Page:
The Darfur Genocide: A Shame to all Black Africans

The Darfur Genocide: A Shame to all black africans Print E-mail
Sunday, 24 September 2006

I was a guest at the Loud Tate organised by the Education department of the Tate Britain yesterday, 23rd September 2006 . This is a Programme for teens showcasing their talent in art, music and dancing. Hours after the start of the event a man dressed in green overall gate-crashed the event and started to distribute some leaflets and dancing among the teens. Well, I got some of the leaflets as well as listened to his tirades against the BP as he was led away.


His main grouse against the BP could be summarised thus: BP an oil company in the course of their exploration, refining and marketing of oil products damages our environment. They exploit and spread conflict to maximise their profit. They go about their business in complete disregard to the human cost of their activities and spread poverty in the third world. The rich thereby gets richer and the poor poorer. He ends with the question: What are you doing about it?

Well, I will confess I considered him a nuisance then. But I was troubled. Why, some days before then I had read an intriguing article on Sudan and the influence of oil exploration in the Darfur imbroglio. I had come to associate oil exploration with a curse on Africa and the world.

You probably know the history of the Darfur conflict. Just a quick recap: The Darfur conflict or the Darfur genocide is an ongoing armed conflict in the Darfur region of western Sudan , mainly between the Janjaweed, a militia group recruited from local Baggara tribes, and the non-Baggara peoples (mostly land-tilling tribes) of the region. The Sudanese government, while publicly denying that it supports the Janjaweed, has provided arms and assistance and has participated in joint attacks with the group, systematically targeting the Fur, Zaghawa, and Massaleit ethnic groups in Darfur. This conflict has led to about 500,000 dead and about 2,000,000 displaced and made refugees in their own land.

However, what you might not know is that like in all major conflicts today, oil is at the center of it all. This conflict is intriguing and intractable now because of oil politics. Sudan ‘s bloody north-south conflict began long before China arrived, but oil has dramatically increased the stakes. The war is a struggle over the resources of the south, pitting the mostly Muslim, Arab elite that runs the government in Khartoum against the largely Christian and animist African tribes. For years, the government lacked the arms to vanquish the Sudan People’s Liberation Army, the rebel group that controls much of the south. With the dawn of oil production in 1999, Sudan’s government began collecting $500 million a year in revenue.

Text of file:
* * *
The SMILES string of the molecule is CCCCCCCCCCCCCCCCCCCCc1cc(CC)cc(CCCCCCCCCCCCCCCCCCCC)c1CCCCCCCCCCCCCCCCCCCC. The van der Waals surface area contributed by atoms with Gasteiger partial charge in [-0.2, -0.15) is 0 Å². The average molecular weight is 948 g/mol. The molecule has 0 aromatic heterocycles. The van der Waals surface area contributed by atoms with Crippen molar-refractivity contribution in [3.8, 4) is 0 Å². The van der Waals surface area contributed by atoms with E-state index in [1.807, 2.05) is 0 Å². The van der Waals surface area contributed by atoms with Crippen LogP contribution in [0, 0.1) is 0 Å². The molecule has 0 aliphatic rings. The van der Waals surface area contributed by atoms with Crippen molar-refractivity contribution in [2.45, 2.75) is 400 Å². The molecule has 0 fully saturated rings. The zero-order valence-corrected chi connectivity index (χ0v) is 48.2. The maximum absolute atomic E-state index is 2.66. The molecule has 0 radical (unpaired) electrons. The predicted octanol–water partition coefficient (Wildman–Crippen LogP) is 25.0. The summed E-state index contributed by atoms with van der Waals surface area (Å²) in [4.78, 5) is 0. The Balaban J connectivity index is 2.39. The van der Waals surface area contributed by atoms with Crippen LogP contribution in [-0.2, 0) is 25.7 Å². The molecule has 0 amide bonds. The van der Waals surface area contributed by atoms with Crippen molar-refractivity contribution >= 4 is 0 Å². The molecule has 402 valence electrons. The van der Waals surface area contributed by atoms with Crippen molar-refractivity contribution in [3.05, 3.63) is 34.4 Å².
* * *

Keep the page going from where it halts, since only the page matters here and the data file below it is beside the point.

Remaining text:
For years, the rebels have attacked oil installations, seeking to deprive the Sudan government of the wherewithal to pursue a civil war that has killed more than 2 million people and displaced 4 million in the past two decades. But the Chinese labourers are protected: They work under the vigilant gaze of Sudanese government troops armed largely with Chinese-made weapons, a partnership of the world’s fastest-growing oil consumer with a pariah state accused of fostering genocide in its western Darfur region.

The final solution in the view of the Sudanese government is the displacement of the southern Sudanese away from the oil pipelines and resettlement in a different location for those who agree to be resettled, and genocide for those who resist.

Russia and France joins China in this axis of evil conspiracy. Their powerful positions in the UN Security council embolden Omar Al Bashir, the Sudanese president to defy the United Nations. Now The Nigerian government has warned that unless the Sudanese government adopted a more conciliatory approach towards ending the over two-year old conflict in the region, the Nigerian government and the UN might consider withdrawing their troops. If that happens “ Darfur will descend into a killing field.”

The genocide in the Darfur region is a serious blot in the conscience of the civilised world, but more especially, on the conscience of all black Africans. And like the BP protester, I ask, “What are you doing about it”?